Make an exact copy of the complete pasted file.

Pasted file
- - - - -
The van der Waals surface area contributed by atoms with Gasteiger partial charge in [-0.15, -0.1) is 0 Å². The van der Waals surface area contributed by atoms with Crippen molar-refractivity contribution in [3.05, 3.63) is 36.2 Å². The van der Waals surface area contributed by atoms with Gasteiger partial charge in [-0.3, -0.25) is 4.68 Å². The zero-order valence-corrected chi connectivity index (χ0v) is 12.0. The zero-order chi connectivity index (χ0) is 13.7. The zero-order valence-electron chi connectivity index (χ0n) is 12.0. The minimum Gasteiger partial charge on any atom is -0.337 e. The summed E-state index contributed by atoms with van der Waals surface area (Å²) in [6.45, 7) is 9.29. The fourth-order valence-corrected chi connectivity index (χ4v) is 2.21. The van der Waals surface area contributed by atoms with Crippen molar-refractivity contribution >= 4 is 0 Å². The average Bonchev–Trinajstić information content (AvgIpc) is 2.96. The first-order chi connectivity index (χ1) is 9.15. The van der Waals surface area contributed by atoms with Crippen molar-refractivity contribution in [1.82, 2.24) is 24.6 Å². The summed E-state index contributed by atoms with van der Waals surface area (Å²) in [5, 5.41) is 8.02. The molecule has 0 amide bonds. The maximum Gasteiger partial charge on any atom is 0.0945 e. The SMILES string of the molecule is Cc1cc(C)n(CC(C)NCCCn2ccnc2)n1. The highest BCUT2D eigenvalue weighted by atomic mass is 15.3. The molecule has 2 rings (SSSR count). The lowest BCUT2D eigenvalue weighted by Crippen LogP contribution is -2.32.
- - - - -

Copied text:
The van der Waals surface area contributed by atoms with Gasteiger partial charge in [-0.15, -0.1) is 0 Å². The van der Waals surface area contributed by atoms with Crippen molar-refractivity contribution in [3.05, 3.63) is 36.2 Å². The van der Waals surface area contributed by atoms with Gasteiger partial charge in [-0.3, -0.25) is 4.68 Å². The zero-order valence-corrected chi connectivity index (χ0v) is 12.0. The zero-order chi connectivity index (χ0) is 13.7. The zero-order valence-electron chi connectivity index (χ0n) is 12.0. The minimum Gasteiger partial charge on any atom is -0.337 e. The summed E-state index contributed by atoms with van der Waals surface area (Å²) in [6.45, 7) is 9.29. The fourth-order valence-corrected chi connectivity index (χ4v) is 2.21. The van der Waals surface area contributed by atoms with Crippen molar-refractivity contribution >= 4 is 0 Å². The average Bonchev–Trinajstić information content (AvgIpc) is 2.96. The first-order chi connectivity index (χ1) is 9.15. The van der Waals surface area contributed by atoms with Crippen molar-refractivity contribution in [1.82, 2.24) is 24.6 Å². The summed E-state index contributed by atoms with van der Waals surface area (Å²) in [5, 5.41) is 8.02. The molecule has 0 amide bonds. The maximum Gasteiger partial charge on any atom is 0.0945 e. The SMILES string of the molecule is Cc1cc(C)n(CC(C)NCCCn2ccnc2)n1. The highest BCUT2D eigenvalue weighted by atomic mass is 15.3. The molecule has 2 rings (SSSR count). The lowest BCUT2D eigenvalue weighted by Crippen LogP contribution is -2.32.